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Liza Minnelli wanted a key role on The Twilight Zone but could not pass the audition

"Come wander with me," sings Mary Rachel, an eerie singer at the center of The Twilight Zone episode that's titled after this lyric from her song. She first appears as a vulnerable woman in the woods who falls for the episode's antihero, a folk singer named Floyd Burney who's desperately seeking a song that can rocket him to fame.

Hesitant at first to share her song, Mary Rachel eventually gives in, and although Floyd isn't that keen on the lyrics, he asks to buy the rights to the song. When she refuses, he woos her into singing it again and secretly records it. Things get weird when, each time the recording plays back, new verses are added, spinning a ballad that begins to mirror reality. By the end of the episode, the song's lyrics prove to be a prophecy that leads to Floyd's undoing, serving as a lesson for the fame-seeking folk singer.

"Come Wander with Me" is famously the last episode ever filmed of the original series ("The Bewitching Pool" was the last aired), and it starred a young Bonnie Beecher in her debut TV role. Her performance was aptly chilling, leading her to be cast in many more dramatic roles on shows like Gunsmoke, The Fugitive, Peyton Place, The Invaders and Star Trek. Unbeknownst to Beecher, she faced stiff competition for the part, as there was another rising star with her eye on this hair-raising role.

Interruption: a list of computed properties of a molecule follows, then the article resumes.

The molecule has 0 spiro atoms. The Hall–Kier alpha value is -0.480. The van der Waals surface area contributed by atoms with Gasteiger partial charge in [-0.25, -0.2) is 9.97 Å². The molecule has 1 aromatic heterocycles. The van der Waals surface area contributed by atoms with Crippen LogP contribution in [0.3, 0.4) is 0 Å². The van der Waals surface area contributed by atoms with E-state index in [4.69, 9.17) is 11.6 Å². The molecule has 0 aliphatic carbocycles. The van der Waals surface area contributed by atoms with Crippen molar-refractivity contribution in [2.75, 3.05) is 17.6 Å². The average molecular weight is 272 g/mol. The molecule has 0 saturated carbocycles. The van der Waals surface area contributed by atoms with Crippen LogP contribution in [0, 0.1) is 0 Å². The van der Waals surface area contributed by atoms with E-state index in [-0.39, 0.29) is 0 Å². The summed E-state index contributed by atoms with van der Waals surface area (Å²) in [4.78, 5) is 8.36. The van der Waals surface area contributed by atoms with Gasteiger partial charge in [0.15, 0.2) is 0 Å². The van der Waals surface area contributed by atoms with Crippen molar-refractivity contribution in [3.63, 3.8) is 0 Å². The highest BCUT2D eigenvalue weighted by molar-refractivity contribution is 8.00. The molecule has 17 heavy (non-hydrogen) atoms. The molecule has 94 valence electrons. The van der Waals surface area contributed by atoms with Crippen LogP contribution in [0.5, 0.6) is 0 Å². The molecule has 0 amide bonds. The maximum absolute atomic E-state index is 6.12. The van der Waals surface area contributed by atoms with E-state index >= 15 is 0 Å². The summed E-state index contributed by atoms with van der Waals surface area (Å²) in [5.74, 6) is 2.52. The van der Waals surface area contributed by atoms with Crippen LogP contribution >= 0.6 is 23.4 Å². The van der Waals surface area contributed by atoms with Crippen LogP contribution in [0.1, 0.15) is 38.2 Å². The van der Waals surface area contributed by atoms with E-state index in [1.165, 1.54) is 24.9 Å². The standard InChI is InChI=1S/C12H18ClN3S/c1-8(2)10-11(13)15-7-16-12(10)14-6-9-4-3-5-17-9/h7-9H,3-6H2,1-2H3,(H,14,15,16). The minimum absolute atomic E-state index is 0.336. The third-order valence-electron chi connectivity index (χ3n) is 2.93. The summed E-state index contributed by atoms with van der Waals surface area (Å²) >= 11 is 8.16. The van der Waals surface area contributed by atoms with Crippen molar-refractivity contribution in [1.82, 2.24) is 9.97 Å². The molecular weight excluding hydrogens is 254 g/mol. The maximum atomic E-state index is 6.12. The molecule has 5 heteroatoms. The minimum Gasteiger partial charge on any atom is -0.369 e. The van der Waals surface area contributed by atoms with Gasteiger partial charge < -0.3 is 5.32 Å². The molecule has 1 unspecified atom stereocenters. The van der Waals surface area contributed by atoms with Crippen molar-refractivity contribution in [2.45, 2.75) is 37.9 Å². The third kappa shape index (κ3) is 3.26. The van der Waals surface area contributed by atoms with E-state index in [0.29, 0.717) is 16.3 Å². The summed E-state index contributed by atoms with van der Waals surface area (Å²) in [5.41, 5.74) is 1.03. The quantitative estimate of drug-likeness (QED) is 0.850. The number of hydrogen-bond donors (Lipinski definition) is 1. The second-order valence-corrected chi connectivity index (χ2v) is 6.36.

Liza Minnelli launched her career at 17 by winning the theater world's top award for her role in the Off-Broadway revival of Best Foot Forward. The very next year, she auditioned to star in an episode of The Twilight Zone, one of the most coveted experiences for any actor, writer or director of the time. The TV drama had become famous for pulling the very best out of its stars, and Minnelli's first chance to audition came in the show's final season with the episode "Come Wander with Me."

Producer William Froug told the Archive of American Television why Minnelli didn't get the part. "She was so wrong for it," he said. "It was a country singer. The character was a teenage country singer, which is not Liza Minnelli. She was anything but."

At 18, Minnelli seemed to be in the right age range, but Froug said she just wasn't the right fit.

"She came in, I thanked her, and I said, 'This part is not for you,'" the producer explained. In The Twilight Zone Companion, the episode's director Richard Donner said he was the one who made the call, saying he expected Beecher to become a big star and wanted to work with her immediately.

Whoever made the ultimate decision, it seemed to have nothing to do with how lovely Liza would've sounded in the part. As it is, Beecher gave The Twilight Zone a particularly haunting final bow on the production side, and Minnelli became one of very few stars to join the elite EGOT club.

We're sure there were no hard feelings — and that Minnelli's stunning success directly following isn't a sign she met a folk singer with a secret song just for her on that unlucky day she sought to enter... The Twilight Zone.

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